The publication of the long-awaited summary of the Senate Intelligence Committee report on the CIA’s torture provides a useful moment to consider the lessons learned from this sorry chapter in American history and the steps that might be taken to avoid its recurrence.
Chairman Wolf, Chairman McGovern, members of the Commission: thank you for inviting me to testify today. This is an important hearing. I would like to share some insights from my recent trip to Iraq where the Islamic State in Iraq and al-Sham, or ISIS, is one, but not the only entity, perpetrating gross and widespread violations of international human rights and humanitarian law.
“They will kill us because we are Nuer!” shouted a young man trying to get through the gate of the United Nations base in Bor, South Sudan when I was there in early November. The base has been sheltering thousands of people, mostly ethnic Nuer. Due to recent construction, UN staff were closing the gate earlier than usual, and the young man feared being caught out of the safe haven in the majority Dinka town.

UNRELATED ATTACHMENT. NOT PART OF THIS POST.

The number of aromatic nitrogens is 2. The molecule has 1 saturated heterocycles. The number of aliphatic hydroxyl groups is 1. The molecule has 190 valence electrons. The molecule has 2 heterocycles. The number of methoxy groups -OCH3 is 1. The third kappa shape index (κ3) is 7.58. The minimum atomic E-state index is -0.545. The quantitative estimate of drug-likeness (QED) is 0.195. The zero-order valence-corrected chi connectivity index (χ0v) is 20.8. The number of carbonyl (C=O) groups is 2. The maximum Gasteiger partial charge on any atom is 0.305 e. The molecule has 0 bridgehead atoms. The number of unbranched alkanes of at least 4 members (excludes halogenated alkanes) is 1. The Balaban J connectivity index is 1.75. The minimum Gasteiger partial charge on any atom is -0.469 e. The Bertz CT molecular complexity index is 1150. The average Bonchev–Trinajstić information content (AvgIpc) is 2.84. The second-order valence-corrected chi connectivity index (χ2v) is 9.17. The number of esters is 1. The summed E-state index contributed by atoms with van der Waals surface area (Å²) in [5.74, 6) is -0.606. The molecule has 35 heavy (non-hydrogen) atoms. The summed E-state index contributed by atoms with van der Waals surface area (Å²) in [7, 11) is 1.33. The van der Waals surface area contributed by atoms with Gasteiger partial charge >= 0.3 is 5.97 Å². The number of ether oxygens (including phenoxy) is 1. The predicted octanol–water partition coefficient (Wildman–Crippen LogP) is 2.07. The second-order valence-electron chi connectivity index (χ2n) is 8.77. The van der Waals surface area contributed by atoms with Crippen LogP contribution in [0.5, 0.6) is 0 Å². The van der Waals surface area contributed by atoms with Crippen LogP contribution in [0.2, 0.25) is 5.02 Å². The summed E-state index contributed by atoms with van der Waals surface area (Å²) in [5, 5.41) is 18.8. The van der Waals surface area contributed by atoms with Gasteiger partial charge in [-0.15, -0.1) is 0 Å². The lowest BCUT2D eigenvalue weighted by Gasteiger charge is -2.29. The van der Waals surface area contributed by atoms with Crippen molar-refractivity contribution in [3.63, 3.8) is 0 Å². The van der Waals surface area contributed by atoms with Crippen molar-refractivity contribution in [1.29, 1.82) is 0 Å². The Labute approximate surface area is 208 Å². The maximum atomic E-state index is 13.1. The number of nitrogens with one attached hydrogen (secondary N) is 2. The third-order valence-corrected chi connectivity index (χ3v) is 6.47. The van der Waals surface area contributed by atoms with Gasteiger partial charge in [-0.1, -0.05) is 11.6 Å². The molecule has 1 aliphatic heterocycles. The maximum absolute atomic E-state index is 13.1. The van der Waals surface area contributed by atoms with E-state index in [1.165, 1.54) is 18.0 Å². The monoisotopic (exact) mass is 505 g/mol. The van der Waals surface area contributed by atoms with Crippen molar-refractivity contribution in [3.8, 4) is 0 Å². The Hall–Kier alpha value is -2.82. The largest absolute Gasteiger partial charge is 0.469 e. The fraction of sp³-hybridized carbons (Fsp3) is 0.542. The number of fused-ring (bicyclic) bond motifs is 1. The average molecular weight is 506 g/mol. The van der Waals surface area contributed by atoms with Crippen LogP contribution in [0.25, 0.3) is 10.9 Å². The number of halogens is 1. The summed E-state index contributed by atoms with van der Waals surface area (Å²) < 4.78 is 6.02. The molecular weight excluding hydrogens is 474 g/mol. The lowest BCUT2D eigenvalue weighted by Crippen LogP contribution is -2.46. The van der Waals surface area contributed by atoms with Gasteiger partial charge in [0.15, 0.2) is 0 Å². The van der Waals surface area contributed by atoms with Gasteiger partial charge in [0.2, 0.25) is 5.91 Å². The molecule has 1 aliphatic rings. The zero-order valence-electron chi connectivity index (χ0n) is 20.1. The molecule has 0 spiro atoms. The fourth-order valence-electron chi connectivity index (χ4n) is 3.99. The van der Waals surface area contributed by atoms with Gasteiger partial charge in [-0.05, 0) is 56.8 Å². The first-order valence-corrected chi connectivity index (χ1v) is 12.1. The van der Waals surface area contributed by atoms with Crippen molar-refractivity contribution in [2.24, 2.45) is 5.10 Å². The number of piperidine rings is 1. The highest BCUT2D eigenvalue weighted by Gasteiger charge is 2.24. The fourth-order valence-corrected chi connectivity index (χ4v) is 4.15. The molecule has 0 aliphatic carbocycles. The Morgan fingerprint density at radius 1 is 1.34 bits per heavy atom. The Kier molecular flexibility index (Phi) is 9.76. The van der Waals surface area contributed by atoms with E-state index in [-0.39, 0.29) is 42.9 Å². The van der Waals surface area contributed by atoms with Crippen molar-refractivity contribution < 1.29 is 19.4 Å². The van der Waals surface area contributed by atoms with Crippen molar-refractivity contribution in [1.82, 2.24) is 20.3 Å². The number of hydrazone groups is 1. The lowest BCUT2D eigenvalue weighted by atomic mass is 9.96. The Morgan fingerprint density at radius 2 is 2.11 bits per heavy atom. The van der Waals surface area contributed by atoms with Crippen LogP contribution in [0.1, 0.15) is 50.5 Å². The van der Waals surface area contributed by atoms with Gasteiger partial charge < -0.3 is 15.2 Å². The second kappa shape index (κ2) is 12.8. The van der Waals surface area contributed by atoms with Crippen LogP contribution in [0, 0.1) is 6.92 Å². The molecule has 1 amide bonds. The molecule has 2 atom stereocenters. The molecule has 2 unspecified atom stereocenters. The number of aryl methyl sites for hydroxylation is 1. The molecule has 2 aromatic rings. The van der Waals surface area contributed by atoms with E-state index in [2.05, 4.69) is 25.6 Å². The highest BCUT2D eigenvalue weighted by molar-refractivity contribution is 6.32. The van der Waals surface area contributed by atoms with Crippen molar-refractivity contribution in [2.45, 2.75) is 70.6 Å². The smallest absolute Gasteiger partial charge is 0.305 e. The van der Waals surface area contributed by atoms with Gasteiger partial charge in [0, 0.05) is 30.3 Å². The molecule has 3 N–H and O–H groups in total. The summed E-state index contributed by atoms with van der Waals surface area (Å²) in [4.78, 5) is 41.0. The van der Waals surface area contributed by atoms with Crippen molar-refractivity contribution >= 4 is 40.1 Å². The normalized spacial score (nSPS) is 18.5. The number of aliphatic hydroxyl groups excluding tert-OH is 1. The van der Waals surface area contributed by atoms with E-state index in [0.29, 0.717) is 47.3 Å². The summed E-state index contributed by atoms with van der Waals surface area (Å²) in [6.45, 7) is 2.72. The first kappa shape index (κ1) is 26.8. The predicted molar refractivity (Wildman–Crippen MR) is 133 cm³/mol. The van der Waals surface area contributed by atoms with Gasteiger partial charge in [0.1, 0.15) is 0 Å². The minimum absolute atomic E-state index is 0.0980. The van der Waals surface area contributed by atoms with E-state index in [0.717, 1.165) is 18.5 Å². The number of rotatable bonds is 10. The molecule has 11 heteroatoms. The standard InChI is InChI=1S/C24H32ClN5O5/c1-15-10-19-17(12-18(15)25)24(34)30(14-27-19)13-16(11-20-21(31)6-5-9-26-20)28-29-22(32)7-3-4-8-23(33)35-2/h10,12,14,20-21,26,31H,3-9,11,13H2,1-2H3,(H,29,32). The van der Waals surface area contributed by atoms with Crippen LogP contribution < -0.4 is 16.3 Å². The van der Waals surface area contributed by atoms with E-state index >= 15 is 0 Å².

It is not every day that a prosecutor is handed 500 meticulously documented, heavily footnoted pages detailing a years-long pattern of egregious criminal activity. Yet Tuesday’s release of the Senate Intelligence Committee report on the CIA’s torture program did exactly that.
The summary of the Senate Intelligence Committee report on the CIA torture program describes in horrifying and sometimes gruesome detail the CIA’s systematic and frequent use of brutal techniques that the U.S. and the world have long banned and condemned as torture or other cruel, inhuman or degrading treatment